I have a Location Service with an endpoint that returns people near from a given user:

GET /users/near?user=7455 

      "userId": 1214,
      "location" : [2134983, 89384]
    //more users

On the other hand, I have a Visits Service that manages the visits between users:

      "userVisitor" : 7155,
      "userVisited" : 8778,
      "date" : "1991/02/10"       

Now, from the API Gateway, I need to fetch users near from a given user and that haven't been visited yet by him. Something like this (pseudocode):

user = 7758
users = LocationService.getNearUsers(user)
output = []
for (userTarget in users) {
    if VisitsService.userHasNotVisited(user, userTarget) {
return output

Is it a good approach? Or should I implement an endpoint in Visits Service that filters the non-visited-yet users from a given users list? Something like this:

GET /visits/filter/nonvisited?visitor=7758&targets=1277,3681,3586

and do something like:

user = 7758
users = LocationService.getNearUsers(user)
output = VisitsService.filterNonVisited(user, users)
return output

Which is the better solution?

  • depends how the services work
    – Ewan
    Jul 24, 2017 at 9:55
  • I am to develope both services. They don't exist yet
    – Héctor
    Jul 24, 2017 at 9:57
  • if they are all reading out of the same relational db then service.GetExactyWhatIWantAndNothingElse is going to be quickest. But if you are doing several things with the same data on the page a more generic approach will save you io calls. You have to be a bit hollistic about these things. But I would say the looping example you give is rarely the best
    – Ewan
    Jul 24, 2017 at 10:00
  • Each service has its own no-sql database. So, I should choose the second solution, right?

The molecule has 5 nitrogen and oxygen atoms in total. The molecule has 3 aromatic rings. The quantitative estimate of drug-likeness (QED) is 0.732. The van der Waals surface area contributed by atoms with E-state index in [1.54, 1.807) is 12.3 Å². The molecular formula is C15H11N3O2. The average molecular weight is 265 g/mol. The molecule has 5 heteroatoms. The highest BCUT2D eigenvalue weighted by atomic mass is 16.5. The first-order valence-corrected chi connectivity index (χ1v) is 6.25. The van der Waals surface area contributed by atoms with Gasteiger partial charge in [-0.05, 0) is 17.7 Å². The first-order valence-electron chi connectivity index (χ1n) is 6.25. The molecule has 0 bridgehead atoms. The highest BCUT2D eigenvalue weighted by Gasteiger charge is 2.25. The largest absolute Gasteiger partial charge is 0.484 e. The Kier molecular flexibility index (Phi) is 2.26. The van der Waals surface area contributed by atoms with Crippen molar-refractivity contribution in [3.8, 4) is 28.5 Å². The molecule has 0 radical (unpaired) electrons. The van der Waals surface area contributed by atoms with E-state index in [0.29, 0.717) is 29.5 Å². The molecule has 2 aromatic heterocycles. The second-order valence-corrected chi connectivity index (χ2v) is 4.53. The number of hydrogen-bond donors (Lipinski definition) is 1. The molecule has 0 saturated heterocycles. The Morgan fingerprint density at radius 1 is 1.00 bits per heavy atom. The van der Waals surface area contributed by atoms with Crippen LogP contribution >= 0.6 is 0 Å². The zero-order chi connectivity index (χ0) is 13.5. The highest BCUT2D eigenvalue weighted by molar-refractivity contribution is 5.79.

– Héctor
    Jul 24, 2017 at 10:02
  • nosql dbs dont seem suited to your services. how are you doing nearest()? basically there isnt enough info, for me, to give you a specific 'this is best' answer.
    – Ewan
    Jul 24, 2017 at 10:07

1 Answer 1


This is really a question of how you organise your data.

Your overall query 'Get users which have not visited user x within this area' is very relational.

You can imagine the table setup, with users, location and a many to many visits table which you can query all in one go.

Select * from users 
left join (select visits where userId= Y) 
user.location is near X, 
visits.id = null

or something. You would then be asking yourself if this was worth bothering with or whether a combination of get users and get visits could achieve the same effect in a reasonable time an be more generic.

However if you have a NoSQL setup like you have indicated you are a bit stuck with your a visits because you cant really do the relational where clause.

The NoSql solution requires you group the data by a single key. Putting all the visits in a single document, possibly the same user document you are using for everything else.

This means you can achieve your result in two fast queries, but have to do the filtering in code.

The downside is that if each user has many visits you have to retrieve a lot of data you don't need. Additionally your inclusion of a date field suggests you might want to do further filtering.

One way to work around this problem is to introduce a new object which collects together the data you want.

Lets say the use case is a salesman visiting a city and he wants to visit all the customers in the city once unless he's visited them within a month.

You could generate that check list once as a slow operation, save it in a single document as a CityVisit and then have the user remove items from it each time they make a visit. Then its a quick call to retrieve the list and it can be thrown away when done.

  • Thank you! This is a better approach. I think it would be nice to use geographic features from MariDB to perform the nearby query. Thanks again.
    – Héctor
    Jul 24, 2017 at 11:21
  • it should be noted that you can do the same kind of geospatial indexing on a relational db.
    – Ewan
    Jul 24, 2017 at 11:31

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